If you answer 'yes' to these questions it may mean you're a terrorist


Successfully identifying, intercepting and detaining a person intent on committing a violent terrorist act is not easy.

Individuals wanting to cause harm in the name of some twisted ideology are often organised and well funded, and it's a round-the-clock effort by the security services to stop them before they can cause harm.

The methods which the security services use to track down 'bad dudes,' to steal a phrase of President Trump's, are often criticised with regards to privacy and racial profiling.

However, one method is being criticised for being startlingly basic.

For the past year-and-a-half the FBI have allegedly been using a 48 question survey to determine if someone is a threat, and one of the questions includes whether the target likes to go camping or not.

The document, published by The Intercept, is known as the the ‘Indicators of Mobilization to Violence’ (IMV) survey, and assigns points on factors such as religious observance, travel history, financial transactions, and physical appearance.

It's like a Facebook quiz, but terrifying.

There are, of course, logical and rational questions you would expect to find on a survey of this kind.

Question 1 asks simply:

Has the subject mobilised? (E.g. has the subject travelled, attempted to travel overseas to participate in violence; has the subject been arrested in a terrorism charge; or has the subject conducted a terrorist attack?

Question 20 asks:

Is the subject a regular consumer of extremist propaganda?

And question 31 asks:

Has the subject sought or received direct guidance from overseas extremists?

However, there are a number of questions in there that seem obtuse and in many cases, appear far too broad to truly be affective in identifying someone with extremist views.

Question 2 enquires:

Does [the] subject possess or have immediate access to weapons?

Americans own an estimated 265 million guns. That's around one gun for every American adult. And that's only going to go up as the GOP begins to reverse what it calls 'excessive regulation' on firearms by the Obama administration.

With regards to the 'immediate access' part of the above question - there are multiple States that don't impose a waiting period on the purchasing of shotguns or rifles. While the States of Florida and Iowa only have a 3 day waiting period when purchasing handguns.

The Orlando shooter Omar Mateen for example purchased an assault style rifle and a handgun with very little trouble at a Port St. Lucie gun shop.

You can also pick up firearms at a huge number of Walmart stores all around the country.

Picture:Picture: Getty

Question 8 asks:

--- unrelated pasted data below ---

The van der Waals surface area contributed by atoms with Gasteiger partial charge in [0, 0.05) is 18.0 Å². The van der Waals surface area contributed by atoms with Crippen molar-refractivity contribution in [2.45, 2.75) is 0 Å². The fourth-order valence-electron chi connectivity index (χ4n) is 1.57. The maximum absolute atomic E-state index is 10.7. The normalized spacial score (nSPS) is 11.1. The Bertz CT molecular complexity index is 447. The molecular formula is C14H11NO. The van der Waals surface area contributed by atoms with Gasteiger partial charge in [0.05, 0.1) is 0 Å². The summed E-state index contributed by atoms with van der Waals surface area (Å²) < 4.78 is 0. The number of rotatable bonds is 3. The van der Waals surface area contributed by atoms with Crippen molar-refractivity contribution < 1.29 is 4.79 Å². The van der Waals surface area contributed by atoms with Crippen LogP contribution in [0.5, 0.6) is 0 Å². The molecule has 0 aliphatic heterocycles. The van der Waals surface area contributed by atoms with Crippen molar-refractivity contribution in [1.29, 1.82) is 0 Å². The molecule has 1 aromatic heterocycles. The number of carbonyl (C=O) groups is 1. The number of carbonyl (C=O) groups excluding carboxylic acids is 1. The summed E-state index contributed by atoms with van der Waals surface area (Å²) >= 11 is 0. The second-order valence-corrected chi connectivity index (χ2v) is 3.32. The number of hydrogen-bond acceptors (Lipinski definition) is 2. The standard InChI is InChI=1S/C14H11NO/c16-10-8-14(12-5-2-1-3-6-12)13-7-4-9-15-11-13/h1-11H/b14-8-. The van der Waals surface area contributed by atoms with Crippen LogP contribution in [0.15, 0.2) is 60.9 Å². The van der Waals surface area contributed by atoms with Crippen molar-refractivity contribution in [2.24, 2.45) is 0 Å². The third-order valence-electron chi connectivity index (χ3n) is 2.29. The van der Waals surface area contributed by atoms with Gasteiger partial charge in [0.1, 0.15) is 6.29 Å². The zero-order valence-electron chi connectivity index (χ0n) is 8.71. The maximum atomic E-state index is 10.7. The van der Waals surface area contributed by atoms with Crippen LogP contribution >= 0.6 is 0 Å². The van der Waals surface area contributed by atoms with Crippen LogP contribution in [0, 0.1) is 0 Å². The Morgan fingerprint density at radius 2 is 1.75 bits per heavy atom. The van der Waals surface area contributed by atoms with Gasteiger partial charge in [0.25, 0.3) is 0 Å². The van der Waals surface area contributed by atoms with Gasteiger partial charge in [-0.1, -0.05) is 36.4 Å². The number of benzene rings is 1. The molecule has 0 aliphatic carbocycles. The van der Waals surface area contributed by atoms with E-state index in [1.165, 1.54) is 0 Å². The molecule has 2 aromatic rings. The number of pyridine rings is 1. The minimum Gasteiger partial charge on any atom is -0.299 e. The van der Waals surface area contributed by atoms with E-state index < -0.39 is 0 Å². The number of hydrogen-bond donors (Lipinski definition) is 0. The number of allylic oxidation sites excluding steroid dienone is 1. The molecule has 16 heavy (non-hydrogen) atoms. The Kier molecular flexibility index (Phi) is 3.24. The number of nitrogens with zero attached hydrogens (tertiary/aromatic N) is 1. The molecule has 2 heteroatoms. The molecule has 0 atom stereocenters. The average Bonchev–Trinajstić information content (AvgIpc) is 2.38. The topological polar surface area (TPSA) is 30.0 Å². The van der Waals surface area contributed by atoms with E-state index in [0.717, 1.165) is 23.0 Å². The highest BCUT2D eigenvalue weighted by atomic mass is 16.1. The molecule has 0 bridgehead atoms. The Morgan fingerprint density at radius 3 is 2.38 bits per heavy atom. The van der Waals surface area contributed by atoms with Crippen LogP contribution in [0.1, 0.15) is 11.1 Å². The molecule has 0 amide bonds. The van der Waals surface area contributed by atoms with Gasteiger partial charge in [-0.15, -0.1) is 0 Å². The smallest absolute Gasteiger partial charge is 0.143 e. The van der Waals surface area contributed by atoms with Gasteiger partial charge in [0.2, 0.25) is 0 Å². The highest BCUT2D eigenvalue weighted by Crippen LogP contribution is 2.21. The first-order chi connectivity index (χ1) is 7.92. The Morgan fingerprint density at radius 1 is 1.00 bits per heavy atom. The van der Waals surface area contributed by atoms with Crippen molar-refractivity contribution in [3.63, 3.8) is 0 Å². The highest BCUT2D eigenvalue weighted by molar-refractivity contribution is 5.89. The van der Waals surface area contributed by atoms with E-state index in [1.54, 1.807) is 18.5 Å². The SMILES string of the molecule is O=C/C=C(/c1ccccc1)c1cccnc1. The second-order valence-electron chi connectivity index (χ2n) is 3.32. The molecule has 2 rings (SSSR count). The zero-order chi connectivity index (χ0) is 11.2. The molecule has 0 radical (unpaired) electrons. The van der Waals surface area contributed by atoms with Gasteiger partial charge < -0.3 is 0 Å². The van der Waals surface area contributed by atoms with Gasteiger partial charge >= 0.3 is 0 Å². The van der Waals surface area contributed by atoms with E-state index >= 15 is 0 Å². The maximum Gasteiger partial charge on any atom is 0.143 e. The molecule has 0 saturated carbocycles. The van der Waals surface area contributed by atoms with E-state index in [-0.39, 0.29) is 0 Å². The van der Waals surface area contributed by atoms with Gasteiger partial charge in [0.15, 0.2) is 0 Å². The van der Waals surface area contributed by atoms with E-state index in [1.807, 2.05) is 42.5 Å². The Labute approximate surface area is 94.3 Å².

Has the subject experienced a recent personal loss or humiliation, either real or imagined?

This includes: 'death breakup, divorce, loss of a job, perceived injury to status or self-image'.

It's fairly safe to say everyone us has experienced at least one of those factors at some point in our life.

Question 5 asks:

Was the subject convicted of a violent felony?

The FBI's 2015 crime statistics reveal that there were an estimated 372.6 violent crimes per 100,000 inhabitants. The violent crime rate is 3.1 per cent higher than the 2014 rate.

Question 42 asks:

Has the subject participated in activities that simulate military or operational environments? (e.g. paint ball, airsoft, laser tag, shooting ranges camping/survival trips)

Yes, camping and laser tag are apparently considered suspicious activities.

After the agent has proceeded through all the questions the survey produces a 0-100 score. It's this score which reveals 'the subject’s level of mobilisation or likelihood of carrying out a violent act,' as well as their 'likely level of radicalisation or internal commitment to violent ideology.'

Sahar Aziz, a law professor at Texas A&M University and expert on counter-extremism programmes, told The Interceptthat some questions were subject to bias by the FBI agent conducting the test in the first place:

Any effort to create ideological prototypes of people that are presumed to be susceptible to violence can have a chilling effect on constitutionally protected free speech.

When government agents are screening people based on ideological beliefs or lifestyles that are not directly associated with criminal activity, it casts a wide net, and that can create serious consequences for targeted communities.

The survey points out several times that:

Scores should be considered tools for case comparison only, and do not provide conclusive evidence that a subject will take a violent action.

However, it also says that the score could be used to:

Assist decision-makers with determining where to focus available resources.

When approached for comment by The Intercept, the FBI said:

These surveys are but one part of our internal assessment process in counter terrorism cases.

More: The world map of terrorism

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